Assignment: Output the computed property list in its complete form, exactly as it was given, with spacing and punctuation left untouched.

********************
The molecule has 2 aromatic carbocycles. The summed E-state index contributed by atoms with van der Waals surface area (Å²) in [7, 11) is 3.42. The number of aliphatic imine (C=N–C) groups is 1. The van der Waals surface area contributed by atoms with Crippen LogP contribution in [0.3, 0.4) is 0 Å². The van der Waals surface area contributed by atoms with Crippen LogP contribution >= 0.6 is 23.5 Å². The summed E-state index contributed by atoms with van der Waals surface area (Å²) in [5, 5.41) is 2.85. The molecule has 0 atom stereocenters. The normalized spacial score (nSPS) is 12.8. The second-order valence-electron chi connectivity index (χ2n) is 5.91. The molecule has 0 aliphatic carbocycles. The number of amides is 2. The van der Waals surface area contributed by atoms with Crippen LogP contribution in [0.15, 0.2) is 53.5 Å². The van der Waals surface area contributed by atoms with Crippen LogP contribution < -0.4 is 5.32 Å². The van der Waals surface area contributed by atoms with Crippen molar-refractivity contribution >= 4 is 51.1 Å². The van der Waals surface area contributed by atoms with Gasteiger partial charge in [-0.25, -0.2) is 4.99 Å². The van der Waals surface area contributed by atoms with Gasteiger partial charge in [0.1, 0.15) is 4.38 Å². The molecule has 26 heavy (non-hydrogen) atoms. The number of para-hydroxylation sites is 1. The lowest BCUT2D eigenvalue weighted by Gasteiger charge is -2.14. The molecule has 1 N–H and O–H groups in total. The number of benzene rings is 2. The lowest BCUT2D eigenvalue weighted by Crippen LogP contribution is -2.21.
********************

The molecule has 2 aromatic carbocycles. The summed E-state index contributed by atoms with van der Waals surface area (Å²) in [7, 11) is 3.42. The number of aliphatic imine (C=N–C) groups is 1. The van der Waals surface area contributed by atoms with Crippen LogP contribution in [0.3, 0.4) is 0 Å². The van der Waals surface area contributed by atoms with Crippen LogP contribution >= 0.6 is 23.5 Å². The summed E-state index contributed by atoms with van der Waals surface area (Å²) in [5, 5.41) is 2.85. The molecule has 0 atom stereocenters. The normalized spacial score (nSPS) is 12.8. The second-order valence-electron chi connectivity index (χ2n) is 5.91. The molecule has 0 aliphatic carbocycles. The number of amides is 2. The van der Waals surface area contributed by atoms with Crippen LogP contribution in [0.15, 0.2) is 53.5 Å². The van der Waals surface area contributed by atoms with Crippen LogP contribution < -0.4 is 5.32 Å². The van der Waals surface area contributed by atoms with Crippen molar-refractivity contribution >= 4 is 51.1 Å². The van der Waals surface area contributed by atoms with Gasteiger partial charge in [-0.25, -0.2) is 4.99 Å². The van der Waals surface area contributed by atoms with Gasteiger partial charge in [0.1, 0.15) is 4.38 Å². The molecule has 26 heavy (non-hydrogen) atoms. The number of para-hydroxylation sites is 1. The lowest BCUT2D eigenvalue weighted by Gasteiger charge is -2.14. The molecule has 1 N–H and O–H groups in total. The number of benzene rings is 2. The lowest BCUT2D eigenvalue weighted by Crippen LogP contribution is -2.21.